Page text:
Miracle and Other Christmas Stories by Connie Willis

miracle-christmasMany of Willis’ novels and stories exude charm and wit, but none more so than one of the few books I reread almost annually: Willis’ collection of eight holiday stories. “Adaptation” is my favorite, and in this we follow a divorced book clerk in London who is hampered by the greed and avarice of the season and the superficialities of his ex-wife. All the while, two important sub-plots are surrounding our hapless book-loving everyman: He tries to juggle his work schedule to see his daughter before she is swept away for the holidays and so he can enjoy some tender time with her—and the three spirits of Dickens’ A Christmas Carol are personified, and become temp holiday help at the bookshop. I may be a sap, but nothing beats having The Ghost of Christmas Yet To Come as an overwhelmed bookseller on Christmas Eve! I know, I’ve been there! This collection is Damon Runyon come back to life, and is a lovely showcase of the range of this treasured author.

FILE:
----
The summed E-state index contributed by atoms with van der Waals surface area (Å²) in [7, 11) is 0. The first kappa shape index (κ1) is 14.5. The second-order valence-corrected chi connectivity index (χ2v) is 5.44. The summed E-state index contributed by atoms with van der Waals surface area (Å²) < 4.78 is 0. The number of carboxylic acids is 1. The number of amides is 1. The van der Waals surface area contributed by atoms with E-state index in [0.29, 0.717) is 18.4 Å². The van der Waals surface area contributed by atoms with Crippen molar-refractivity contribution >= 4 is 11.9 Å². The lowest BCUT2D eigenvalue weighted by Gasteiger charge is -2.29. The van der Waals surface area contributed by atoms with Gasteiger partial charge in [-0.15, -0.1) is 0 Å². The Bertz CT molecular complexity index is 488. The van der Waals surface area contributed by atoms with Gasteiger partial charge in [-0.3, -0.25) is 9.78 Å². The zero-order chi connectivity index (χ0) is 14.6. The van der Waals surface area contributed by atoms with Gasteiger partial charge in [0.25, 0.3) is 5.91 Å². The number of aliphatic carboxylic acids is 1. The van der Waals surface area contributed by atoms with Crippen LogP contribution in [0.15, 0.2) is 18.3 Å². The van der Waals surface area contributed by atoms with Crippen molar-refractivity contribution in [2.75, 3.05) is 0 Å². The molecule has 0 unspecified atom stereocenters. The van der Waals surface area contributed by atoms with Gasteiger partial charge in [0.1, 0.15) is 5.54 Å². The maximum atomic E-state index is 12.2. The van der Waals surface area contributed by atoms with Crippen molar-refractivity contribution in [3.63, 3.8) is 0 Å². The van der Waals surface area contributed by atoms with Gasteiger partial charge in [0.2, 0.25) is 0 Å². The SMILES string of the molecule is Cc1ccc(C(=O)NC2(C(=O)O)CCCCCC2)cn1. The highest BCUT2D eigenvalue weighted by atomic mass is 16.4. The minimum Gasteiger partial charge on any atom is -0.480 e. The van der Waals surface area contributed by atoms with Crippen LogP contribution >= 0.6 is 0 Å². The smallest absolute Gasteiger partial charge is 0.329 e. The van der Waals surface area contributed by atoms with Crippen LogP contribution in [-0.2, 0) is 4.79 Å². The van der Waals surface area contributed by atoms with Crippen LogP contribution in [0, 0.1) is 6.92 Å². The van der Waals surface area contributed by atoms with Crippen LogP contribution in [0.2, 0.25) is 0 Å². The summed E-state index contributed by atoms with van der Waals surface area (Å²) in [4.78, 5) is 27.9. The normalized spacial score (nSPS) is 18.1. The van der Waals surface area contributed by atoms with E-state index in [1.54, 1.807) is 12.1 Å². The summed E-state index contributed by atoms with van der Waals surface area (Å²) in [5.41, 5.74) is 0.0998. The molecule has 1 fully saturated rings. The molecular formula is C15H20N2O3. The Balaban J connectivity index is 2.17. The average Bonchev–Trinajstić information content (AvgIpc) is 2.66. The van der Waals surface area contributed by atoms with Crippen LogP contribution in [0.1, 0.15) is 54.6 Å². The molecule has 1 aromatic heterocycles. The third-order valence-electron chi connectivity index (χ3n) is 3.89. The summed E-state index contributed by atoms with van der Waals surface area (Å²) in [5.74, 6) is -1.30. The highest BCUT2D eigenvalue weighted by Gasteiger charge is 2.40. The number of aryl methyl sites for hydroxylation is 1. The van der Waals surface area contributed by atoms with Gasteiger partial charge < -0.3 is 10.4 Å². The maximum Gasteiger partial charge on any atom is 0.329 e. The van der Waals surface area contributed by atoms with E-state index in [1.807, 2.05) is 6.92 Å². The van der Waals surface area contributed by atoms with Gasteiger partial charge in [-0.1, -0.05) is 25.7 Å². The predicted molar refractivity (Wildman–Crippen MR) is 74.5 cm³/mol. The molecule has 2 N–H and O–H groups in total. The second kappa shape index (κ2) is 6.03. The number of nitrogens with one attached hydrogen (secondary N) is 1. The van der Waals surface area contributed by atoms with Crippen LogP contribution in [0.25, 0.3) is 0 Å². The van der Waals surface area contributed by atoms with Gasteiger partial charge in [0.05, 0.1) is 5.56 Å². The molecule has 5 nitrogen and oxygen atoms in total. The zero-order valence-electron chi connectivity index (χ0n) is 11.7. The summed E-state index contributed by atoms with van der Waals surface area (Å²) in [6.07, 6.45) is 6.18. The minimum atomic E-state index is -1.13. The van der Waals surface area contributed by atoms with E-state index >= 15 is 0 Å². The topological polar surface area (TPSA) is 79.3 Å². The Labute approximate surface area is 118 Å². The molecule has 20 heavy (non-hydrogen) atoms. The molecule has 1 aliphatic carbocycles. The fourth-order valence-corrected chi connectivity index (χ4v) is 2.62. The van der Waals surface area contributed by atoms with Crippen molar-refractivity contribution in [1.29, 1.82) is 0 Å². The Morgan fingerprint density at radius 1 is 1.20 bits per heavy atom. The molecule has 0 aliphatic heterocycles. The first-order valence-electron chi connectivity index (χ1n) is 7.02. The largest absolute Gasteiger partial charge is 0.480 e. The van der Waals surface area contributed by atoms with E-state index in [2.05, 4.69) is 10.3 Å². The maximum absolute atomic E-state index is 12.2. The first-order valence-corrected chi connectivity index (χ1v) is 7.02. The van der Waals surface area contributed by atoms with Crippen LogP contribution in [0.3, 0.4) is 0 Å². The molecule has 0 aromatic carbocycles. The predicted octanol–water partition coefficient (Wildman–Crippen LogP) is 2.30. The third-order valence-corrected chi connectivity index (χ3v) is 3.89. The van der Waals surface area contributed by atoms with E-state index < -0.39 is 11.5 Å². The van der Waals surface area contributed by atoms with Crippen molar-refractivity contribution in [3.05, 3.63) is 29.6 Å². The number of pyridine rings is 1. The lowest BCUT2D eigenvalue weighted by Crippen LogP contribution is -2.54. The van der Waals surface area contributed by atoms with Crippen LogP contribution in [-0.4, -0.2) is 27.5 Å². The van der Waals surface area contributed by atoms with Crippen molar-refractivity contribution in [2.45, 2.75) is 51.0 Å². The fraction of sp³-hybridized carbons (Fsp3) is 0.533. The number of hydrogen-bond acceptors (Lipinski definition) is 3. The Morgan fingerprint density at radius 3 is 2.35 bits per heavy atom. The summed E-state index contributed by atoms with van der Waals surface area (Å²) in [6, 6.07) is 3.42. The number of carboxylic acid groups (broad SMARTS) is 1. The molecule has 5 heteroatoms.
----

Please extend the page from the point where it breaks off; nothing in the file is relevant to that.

Ha-ha Bonus: The Gospel of Loki by Joanne M. Harris

Okay, I published this on my first list at Saga, but this international bestselling novel, in which Harris’ Loki proclaims up front, “Well, this isn’t the Authorized Version,” is a re-telling of the Norse myths from Loki’s point of view. It’s bawdy and cynical, and a gem from start to end.

Joe Monti is the editorial director of Saga Press. He can be found on Twitter @joemts and posts irregularly on the Saga Tumblr page Drinks with Odin.